Children, governor and others launch booster seat campaign


Wednesday, November 21st 2001, 12:00 am
By: News On 6



OKLAHOMA CITY (AP) _ Little boys and girls joined Gov. Frank Keating, representatives from private corporations and non-profit organizations at the state Capitol to promote the use of booster seats in automobiles.

``Our most precious commodity is our children and providing for their protection is the responsibility of all of us,'' Keating said.

Keating, officials from Ford Motor Co., Toys R Us, the United Way of Metro Oklahoma City and the state Department of Public Safety led a news conference announcing the Boost America campaign in Oklahoma.

The United Way will give away thousands of booster seats to lower-income families statewide.

Vouchers also are available to all families at Ford, Lincoln, Mercury, Mazda, Volvo, Jaguar and Land Rover dealerships. The vouchers can be used for a free seat at Toys R Us or $23 off any other booster seat at the toy stores.

Ten children from the Easter Seals Child Development Center in Oklahoma City provided examples of tots who have outgrown toddler seats but are too small for regular seat belts.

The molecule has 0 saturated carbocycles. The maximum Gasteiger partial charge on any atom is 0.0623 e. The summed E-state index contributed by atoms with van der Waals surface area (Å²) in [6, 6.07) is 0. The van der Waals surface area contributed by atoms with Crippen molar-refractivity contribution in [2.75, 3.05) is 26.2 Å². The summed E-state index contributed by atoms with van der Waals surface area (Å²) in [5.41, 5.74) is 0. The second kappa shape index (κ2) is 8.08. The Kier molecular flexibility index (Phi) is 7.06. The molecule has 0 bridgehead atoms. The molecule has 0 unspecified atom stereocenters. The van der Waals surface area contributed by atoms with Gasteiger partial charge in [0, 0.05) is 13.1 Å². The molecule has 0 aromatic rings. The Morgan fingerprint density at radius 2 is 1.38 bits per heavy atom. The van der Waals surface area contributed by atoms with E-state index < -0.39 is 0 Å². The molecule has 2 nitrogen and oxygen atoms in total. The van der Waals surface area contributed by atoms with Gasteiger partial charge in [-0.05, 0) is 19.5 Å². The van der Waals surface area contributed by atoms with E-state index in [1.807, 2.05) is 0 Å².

Without booster seats, officials said, children sit too low for the regular seat belt to be effective. The children could be injured by the harness. Booster seats are generally recommended for children less than 4-feet-9 or who can't use a belt without its cutting across their necks or faces.

Officials plan to push for state laws requiring parents to use booster seats for children. They cited a statistic that showed more than a third of children ages 5 to 9 who were killed last year in vehicle accidents were unrestrained. Oklahoma law only requires them to wear seat belts.

The booster seats come with an extra strap to help hold the seat belt away from a child's face. The seat also keeps the seat belt across the child's hips instead of across the abdomen, which can cause injury.

The group started the campaign this week to remind parents to use the seats when traveling during the Thanksgiving holiday break.